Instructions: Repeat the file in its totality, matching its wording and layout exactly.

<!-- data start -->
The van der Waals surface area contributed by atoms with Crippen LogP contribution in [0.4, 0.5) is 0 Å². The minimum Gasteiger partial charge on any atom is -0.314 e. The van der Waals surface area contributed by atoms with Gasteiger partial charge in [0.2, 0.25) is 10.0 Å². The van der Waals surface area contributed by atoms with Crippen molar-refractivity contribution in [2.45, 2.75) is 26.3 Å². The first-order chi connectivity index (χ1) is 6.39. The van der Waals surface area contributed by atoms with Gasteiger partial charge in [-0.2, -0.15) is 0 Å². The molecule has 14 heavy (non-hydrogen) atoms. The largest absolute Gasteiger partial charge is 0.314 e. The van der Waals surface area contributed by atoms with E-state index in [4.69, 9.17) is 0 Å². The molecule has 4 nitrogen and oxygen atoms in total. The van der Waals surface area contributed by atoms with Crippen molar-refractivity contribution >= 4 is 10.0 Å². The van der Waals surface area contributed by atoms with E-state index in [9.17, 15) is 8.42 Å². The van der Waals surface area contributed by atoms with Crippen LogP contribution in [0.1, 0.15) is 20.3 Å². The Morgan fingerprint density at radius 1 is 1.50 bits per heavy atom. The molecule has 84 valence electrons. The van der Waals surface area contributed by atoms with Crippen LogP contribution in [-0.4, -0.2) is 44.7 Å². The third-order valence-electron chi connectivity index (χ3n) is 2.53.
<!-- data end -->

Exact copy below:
The van der Waals surface area contributed by atoms with Crippen LogP contribution in [0.4, 0.5) is 0 Å². The minimum Gasteiger partial charge on any atom is -0.314 e. The van der Waals surface area contributed by atoms with Gasteiger partial charge in [0.2, 0.25) is 10.0 Å². The van der Waals surface area contributed by atoms with Crippen molar-refractivity contribution in [2.45, 2.75) is 26.3 Å². The first-order chi connectivity index (χ1) is 6.39. The van der Waals surface area contributed by atoms with Gasteiger partial charge in [-0.2, -0.15) is 0 Å². The molecule has 14 heavy (non-hydrogen) atoms. The largest absolute Gasteiger partial charge is 0.314 e. The van der Waals surface area contributed by atoms with E-state index in [4.69, 9.17) is 0 Å². The molecule has 4 nitrogen and oxygen atoms in total. The van der Waals surface area contributed by atoms with Crippen molar-refractivity contribution >= 4 is 10.0 Å². The van der Waals surface area contributed by atoms with E-state index in [9.17, 15) is 8.42 Å². The van der Waals surface area contributed by atoms with Crippen LogP contribution in [0.1, 0.15) is 20.3 Å². The Morgan fingerprint density at radius 1 is 1.50 bits per heavy atom. The molecule has 84 valence electrons. The van der Waals surface area contributed by atoms with Crippen LogP contribution in [-0.4, -0.2) is 44.7 Å². The third-order valence-electron chi connectivity index (χ3n) is 2.53.